Without forgiveness I was not only going to stop having her in my bedroom, I was going to stop having her in my days. In my mind. In my subtly bitter heart.
“For a sorrowful moment… I thought it would work…” she said while turning the door handle in a tone that was slow and wrapped in suppressed sobs. “I promise, I will dream of a new encounter.”
And she left.
As a sailor who refrains from the sea.
As a miner who refuses to dig in search of diamonds.
As a child who is tired of staging a tantrum in order to get candies from her father.
My destiny slipped away without desire to return. And I did not stop it.
Some minutes of disagreement can sow a life of discontentment. Immediate resolutions can breed permanent troubles.
My days became infinite. The memories of the retreat turned my bedroom into a cold chamber in which I lived confined, without desire to go on. The window beside my desk in the classroom reflected Lena’s face while the teacher’s shrill voice resonated undetected by my ears. Even my taste buds betrayed me and the candies that I used to buy at the corner store did not seem as appetizing as they had once been when I was with my best friend.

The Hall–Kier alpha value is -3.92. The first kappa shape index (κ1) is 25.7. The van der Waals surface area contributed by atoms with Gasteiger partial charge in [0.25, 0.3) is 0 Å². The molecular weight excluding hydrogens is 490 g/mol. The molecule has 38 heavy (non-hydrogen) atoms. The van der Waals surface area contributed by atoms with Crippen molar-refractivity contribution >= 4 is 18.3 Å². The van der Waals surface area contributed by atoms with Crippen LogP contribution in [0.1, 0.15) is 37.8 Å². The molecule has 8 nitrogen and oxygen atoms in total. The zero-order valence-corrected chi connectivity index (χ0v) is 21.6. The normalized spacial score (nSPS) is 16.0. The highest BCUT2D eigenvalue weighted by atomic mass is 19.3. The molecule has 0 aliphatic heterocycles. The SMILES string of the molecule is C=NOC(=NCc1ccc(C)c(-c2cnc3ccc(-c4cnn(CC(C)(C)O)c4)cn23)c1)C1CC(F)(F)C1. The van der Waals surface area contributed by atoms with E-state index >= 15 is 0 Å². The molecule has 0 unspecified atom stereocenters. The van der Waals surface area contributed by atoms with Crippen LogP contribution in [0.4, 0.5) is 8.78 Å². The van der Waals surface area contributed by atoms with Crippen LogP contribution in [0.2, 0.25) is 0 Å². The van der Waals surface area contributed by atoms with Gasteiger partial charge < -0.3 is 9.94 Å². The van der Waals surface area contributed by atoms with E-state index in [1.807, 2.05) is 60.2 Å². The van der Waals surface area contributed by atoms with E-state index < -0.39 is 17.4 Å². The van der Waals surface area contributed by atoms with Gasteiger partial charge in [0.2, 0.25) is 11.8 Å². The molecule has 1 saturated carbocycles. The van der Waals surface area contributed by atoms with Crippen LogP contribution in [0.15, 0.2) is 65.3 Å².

I committed myself, body and soul, to renounce any reminiscence of her and of what we had gone through together. At first, I tried — in vain — to cling on to a time before I had known her. My childhood was scattered everywhere. Thus the pair of dusty roller skates on a shelf reminded me of our first encounter. The collection of lined up dolls evoked the mental contemplation of her alabaster skin and scarlet lips. The crayon drawings on the board on top of my desk brought up the memory of how gifted her hands were: talented, she was always finding reasons to bestow upon me the drafts of different faces and landscapes. However, the latest of her illustrations was the one that tormented me the most.
I was obliged to gaze at that wretched harlequin every night before I fell asleep. Wretched thing. How could it show apathy when it was immersed in such corrupted scenery? Tied upside-down like a ham in a butchery. Even though the drawing seemed a little eccentric and abstract to me, I never had thought of the possibility of interpreting its meaning. Tormented by doubt, I tried to protect my dignity by setting a goal: I would decipher each and every secret that Lena had intended to tell me through the lines and colors of that drawing. Of that wretched harlequin that spent his nights in my room and became the cause of my sleeplessness. Wretched thing.